Some numbers on what this requires may help. In the United States, the single-purchaser Medicare scheme employs 6,000 people to cover 44 million beneficiaries. These are all highly trained professionals handling insurance audits, pricing and medical records; dealing with anti-trust cases and fraud and examining billing issues in each state. A similar staff to beneficiary ratio in the Indian state of Uttar Pradesh would require 10,000 highly trained regulators. The actual numbers? 42 even if we include a chief executive officer, nodal officer, contractual staff and medical officers. The story is very similar in every state in the country.
For a province like the Punjab to run such a scheme effectively, something like 5,000 to 7,000 highly trained regulators would be needed. Colleges and training institutions would have to be set up for this and staffed almost immediately if the scheme is to reach its potential.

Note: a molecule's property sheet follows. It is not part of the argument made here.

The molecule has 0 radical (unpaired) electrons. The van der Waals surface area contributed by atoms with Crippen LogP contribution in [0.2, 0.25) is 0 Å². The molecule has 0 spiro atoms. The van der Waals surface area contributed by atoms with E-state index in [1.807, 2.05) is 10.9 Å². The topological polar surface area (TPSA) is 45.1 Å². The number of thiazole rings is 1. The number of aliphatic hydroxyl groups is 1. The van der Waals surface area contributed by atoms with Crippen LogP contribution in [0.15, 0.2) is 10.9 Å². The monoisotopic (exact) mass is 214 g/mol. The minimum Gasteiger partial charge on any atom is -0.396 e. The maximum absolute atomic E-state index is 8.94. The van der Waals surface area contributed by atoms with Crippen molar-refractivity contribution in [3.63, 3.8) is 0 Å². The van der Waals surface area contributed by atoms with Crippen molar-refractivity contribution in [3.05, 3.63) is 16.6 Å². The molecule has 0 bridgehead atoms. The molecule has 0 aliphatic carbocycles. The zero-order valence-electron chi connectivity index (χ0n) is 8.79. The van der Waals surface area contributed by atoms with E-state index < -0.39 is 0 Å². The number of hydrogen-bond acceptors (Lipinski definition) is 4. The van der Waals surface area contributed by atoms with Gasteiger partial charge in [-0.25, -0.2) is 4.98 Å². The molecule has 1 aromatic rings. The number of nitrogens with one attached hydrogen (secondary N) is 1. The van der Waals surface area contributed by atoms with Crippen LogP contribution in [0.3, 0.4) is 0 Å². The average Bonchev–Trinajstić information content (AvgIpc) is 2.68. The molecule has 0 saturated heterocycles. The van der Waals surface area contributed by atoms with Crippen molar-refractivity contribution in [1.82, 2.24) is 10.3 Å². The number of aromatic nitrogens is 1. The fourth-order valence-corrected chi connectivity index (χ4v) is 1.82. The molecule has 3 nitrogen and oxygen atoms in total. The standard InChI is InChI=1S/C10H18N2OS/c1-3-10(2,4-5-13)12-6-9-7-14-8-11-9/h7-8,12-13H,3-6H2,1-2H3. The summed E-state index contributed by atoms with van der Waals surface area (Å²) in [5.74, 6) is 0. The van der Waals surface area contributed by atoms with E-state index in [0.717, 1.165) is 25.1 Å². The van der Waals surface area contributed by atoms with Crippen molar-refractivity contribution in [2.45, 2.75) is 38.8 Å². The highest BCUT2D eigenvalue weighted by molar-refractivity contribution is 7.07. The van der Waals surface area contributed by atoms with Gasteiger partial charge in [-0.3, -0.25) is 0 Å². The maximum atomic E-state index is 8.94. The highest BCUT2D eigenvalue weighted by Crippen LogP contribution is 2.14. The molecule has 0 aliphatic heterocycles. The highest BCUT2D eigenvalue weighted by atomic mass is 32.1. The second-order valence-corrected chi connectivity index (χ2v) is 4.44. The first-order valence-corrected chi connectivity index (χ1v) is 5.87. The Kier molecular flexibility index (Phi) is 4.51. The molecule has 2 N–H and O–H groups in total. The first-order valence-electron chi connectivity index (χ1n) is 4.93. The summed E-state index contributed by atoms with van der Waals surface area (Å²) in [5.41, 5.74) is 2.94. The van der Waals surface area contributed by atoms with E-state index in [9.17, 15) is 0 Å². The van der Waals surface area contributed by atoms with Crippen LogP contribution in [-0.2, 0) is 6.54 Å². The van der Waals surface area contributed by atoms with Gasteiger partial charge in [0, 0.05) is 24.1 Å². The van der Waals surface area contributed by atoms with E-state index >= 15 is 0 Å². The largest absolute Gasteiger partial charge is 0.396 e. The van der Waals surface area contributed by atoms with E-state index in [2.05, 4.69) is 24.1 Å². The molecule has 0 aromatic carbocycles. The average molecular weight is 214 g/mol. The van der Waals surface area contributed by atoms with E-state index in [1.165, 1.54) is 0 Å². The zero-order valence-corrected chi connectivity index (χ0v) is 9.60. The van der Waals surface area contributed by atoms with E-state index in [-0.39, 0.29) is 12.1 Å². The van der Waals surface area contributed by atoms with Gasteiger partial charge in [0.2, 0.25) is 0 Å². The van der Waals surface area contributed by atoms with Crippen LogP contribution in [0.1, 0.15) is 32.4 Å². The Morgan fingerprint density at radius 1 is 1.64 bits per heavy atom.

Faced with the type of challenges, my plea is that we give up on the idea that this is a “small” change or an “easy” win. By all counts, it is not and in fact, moving to the kind of scheme that India has put in place will require massive state investments in an area that we have little experience with and do not understand very well. It will also require substantial changes to our legal framework and our ability to detect and prosecute fraud through the court system without political interference. Given the experience we now have on how our public hospitals can actually function given sufficient investment and trust in our doctors, it is worth thinking long and hard about the path we choose. Although it will take longer, a single-minded focus on improving our public institutions may, after all be a more desirable investment.
The writer is a professor at Georgetown University and a Senior Visiting Fellow at the Centre for Policy Research.